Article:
whether specific antibody of the IgE class is required for such events to occur after hepatitis B immunization. No data from experiments in animals clarify the immunologic events leading to anaphylaxis after hepatitis B vaccination.

Case Reports, Case Series, and Uncontrolled Observational Studies

The largest number of documented cases of anaphylaxis have been reported in VAERS (submitted between November 1990 and July 1992). Those reports include five well-documented cases of anaphylaxis in response to recombinant hepatitis B vaccine, none of which were fatal. Three of the cases of anaphylaxis occurred after the first dose of vaccine, whereas two occurred after the second dose. One of the five cases has been published as a case report (Hudson et al., 1991). There were five additional VAERS reports of apparent anaphylaxis following hepatitis B vaccination that did not meet the strict criteria applied in this report since a low blood pressure was not recorded. In each of these cases the patient received either intramuscular epinephrine (four cases) or diphenhydramine hydrochloride (Benadryl; one case), with excellent clinical responses. An additional eight cases of anaphylactic-type reactions (cardiovascular collapse associated with wheezing) are described in the VAERS reports, but the time interval following vaccination either was greater than 4 hours or was not defined in the VAERS report.

Less severe manifestations of immediate hypersensitivity that do not fulfill the definition of anaphylaxis occur more commonly (Hudson et al., 1991; Lohiya, 1987; numerous VAERS reports). These are usually characterized by urticaria, wheezing, and sometimes, facial edema. Cardiovascular collapse does not occur, however, either because the reactions are inherently less severe or because they are aborted by intervention, usually with epinephrine.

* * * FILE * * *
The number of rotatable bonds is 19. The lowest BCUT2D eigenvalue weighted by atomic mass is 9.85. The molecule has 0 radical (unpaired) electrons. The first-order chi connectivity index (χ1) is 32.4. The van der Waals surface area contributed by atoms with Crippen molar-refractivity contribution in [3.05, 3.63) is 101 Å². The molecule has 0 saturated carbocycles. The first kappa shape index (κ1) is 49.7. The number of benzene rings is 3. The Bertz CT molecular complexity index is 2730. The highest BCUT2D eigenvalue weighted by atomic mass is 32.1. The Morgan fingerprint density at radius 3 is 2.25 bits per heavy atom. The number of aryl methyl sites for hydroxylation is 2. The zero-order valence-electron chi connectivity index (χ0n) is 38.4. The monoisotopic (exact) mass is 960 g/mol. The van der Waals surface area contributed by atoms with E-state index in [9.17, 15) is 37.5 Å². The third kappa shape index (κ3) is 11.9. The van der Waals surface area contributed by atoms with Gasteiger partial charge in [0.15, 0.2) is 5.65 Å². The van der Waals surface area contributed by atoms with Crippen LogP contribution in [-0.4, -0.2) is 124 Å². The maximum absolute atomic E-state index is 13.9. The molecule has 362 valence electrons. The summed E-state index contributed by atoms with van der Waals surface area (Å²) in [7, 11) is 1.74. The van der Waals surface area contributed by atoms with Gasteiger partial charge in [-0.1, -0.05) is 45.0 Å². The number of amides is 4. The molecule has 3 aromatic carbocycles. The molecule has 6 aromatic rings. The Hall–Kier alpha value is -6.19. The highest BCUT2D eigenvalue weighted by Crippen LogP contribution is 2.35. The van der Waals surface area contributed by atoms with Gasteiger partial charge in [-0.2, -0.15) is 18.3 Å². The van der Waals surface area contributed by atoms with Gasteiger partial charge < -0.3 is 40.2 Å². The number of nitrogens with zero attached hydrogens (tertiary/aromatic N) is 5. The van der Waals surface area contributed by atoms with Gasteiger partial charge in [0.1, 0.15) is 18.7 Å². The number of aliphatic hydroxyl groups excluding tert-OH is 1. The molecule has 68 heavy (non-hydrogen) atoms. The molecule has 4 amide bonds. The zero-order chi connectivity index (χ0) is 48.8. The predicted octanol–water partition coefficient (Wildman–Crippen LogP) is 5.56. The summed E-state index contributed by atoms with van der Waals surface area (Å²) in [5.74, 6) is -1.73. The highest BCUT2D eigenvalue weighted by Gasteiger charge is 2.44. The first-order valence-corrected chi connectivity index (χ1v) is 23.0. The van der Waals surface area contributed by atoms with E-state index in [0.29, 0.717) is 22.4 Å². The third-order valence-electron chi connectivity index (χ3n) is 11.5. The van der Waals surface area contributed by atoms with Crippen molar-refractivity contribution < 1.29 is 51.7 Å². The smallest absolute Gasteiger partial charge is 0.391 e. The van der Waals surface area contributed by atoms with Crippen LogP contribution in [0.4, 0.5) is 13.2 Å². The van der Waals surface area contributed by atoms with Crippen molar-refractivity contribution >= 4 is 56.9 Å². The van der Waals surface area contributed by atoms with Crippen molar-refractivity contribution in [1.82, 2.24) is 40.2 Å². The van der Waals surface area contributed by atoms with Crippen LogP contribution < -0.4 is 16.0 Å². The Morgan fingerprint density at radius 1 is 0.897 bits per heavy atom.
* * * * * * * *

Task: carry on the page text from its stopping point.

A possible explanation for the occurrence of anaphylaxis after the first vaccine injection is that the patients were sensitized to thimerosal or yeast protein, both of which are components of recombinant vaccines (Kirkland, 1990). An equally tenable hypothesis is that the three patients had previously been exposed to antigens similar to those present in the recombinant hepatitis B vaccine.

Anaphylaxis was not observed in the 166,757 children vaccinated with a plasma-derived vaccine in New Zealand (Morris and Butler, 1992), nor was it observed in 43,618 Alaskan natives who received plasma-derived vaccine (McMahon et al., 1992). The postmarketing surveillance study discussed above (Shaw et al., 1988) investigated only specific adverse neurologic outcomes following receipt of hepatitis B vaccine and provided no data regarding anaphylaxis.



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